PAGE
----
The Japanese Answer to Rod Serling: Otsuichi's New Collection is a Literary Twilight Zone of Stories
Imagine eating macaroni and cheese every day—after a short time, you’d begin craving some variety in your diet. That’s how it is with my reading fare. I read and review novels predominantly written in English but I frequently experience a yen for something different—that is, novels or anthologies written in a foreign language and translated into English.
I wrote about my fascination with translated fiction in a blog earlier this year when I read and reviewed Alex Pehov’s Shadow Prowler, an adventure fantasy written in Russian that had been recently translated to English and released in the States:
“There’s something exhilarating about reading a novel that has been translated into English—I feel like an explorer who has stumbled across an invaluable foreign (literary) treasure. And it can be incredibly insightful from a cultural perspective as well...
The number of exceptional foreign novels translated into English that have not only entertained me but also conveyed some kind of global consciousness or awareness are virtually endless—Andreas Eschbach’s science fiction masterwork The Carpet Makers (originally published in German in 1995), Miyuki Miyabe’s intense police procedural Shadow Family (translated from Japanese in 2005), the young adult medieval fantasy Grimpow by Rafael Ábalos (translated from Spanish), Olivier Pauvert’s Orwellian thriller Noir (translated from French), the list goes on and on…”
While this collection is a bit inconsistent in terms of quality, there are numerous simply brilliant selections contained within. “The White House in the Cold Forest” is a chilling story with a Grimm’s Fairy Tales ambiance that chronicles the life of a boy abused his entire childhood—made to live in a horse barn, beaten by his cousins, etc.—who grows up to be a nightmarishly disfigured and emotionally twisted man who builds a house made out of freshly murdered bodies deep in the wilderness. “I built a simple house, the shape of a rectangular box. To make the walls I stacked up bodies with no gaps between them. Some were male and some were female. Some were villagers and some were travelers. When I got them to the forest I removed their clothing. They were all naked and very white…” When his house of corpses is finished, he is soon visited by a small girl in search of her lost brother who will do anything to return him to his grieving family. “ZOO” is a bizarre story of a young man who has received photographs of his dead girlfriend in his mailbox every morning for months. Each picture shows the body in a slightly more advanced state of decomposition. Without going to the police, the man vows to singlehandedly find the sadistic madman who is tormenting him—and is shocked when he discovers the identity of the killer. The darkly humorous “In a Falling Airplane” is set in a plane hijacked by a suicidal maniac bent on crashing it into Tokyo University and revolves around a conversation between two hopeless passengers, one a failed salesman planning on killing himself on his ex-wife’s doorstep and the other a woman plotting revenge on a man who sexually brutalized her. But my favorite story was “Song of the Sunny Spot,” a melancholic look at a future where most of humankind is extinct. A man, infected by “the germs,” builds a female android to take care of him and to bury him when he dies. But as the man nears death, the nameless robot experiences some very human existential revelations about herself and her maker…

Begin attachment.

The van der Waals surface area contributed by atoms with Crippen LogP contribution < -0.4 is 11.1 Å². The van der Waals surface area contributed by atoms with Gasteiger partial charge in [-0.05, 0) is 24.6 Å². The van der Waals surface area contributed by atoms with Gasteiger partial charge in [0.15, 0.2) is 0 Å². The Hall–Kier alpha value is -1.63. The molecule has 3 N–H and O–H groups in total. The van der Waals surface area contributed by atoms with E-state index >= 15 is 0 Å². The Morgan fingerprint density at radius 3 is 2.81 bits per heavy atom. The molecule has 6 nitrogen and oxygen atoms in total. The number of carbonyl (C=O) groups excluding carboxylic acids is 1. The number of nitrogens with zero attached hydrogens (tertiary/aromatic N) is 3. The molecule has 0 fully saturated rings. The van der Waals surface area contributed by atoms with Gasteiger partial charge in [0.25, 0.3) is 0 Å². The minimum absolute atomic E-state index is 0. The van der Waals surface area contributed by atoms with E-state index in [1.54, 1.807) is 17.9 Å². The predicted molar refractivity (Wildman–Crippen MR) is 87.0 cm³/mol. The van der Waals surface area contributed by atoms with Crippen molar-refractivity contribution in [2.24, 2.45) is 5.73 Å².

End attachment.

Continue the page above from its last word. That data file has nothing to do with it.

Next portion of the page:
Tired of reading mac and cheese stories? Got a yen for some international literary cuisine? Check out this decidedly Twilight Zone-esque short story collection, replete with jaw-dropping plot twists and bombshell endings... You're traveling through another dimension, a dimension not only of sight and sound but of mind; a journey into the wondrous land whose boundaries are that of imagination. That's the signpost up ahead—your next stop, Otsuichi's ZOO!
Paul Goat Allen has been a full-time book reviewer specializing in genre fiction for almost the last two decades and has written more than 6,000 reviews for companies like Publishers Weekly, The Chicago Tribune, and BarnesandNoble.com. In his free time, he reads.
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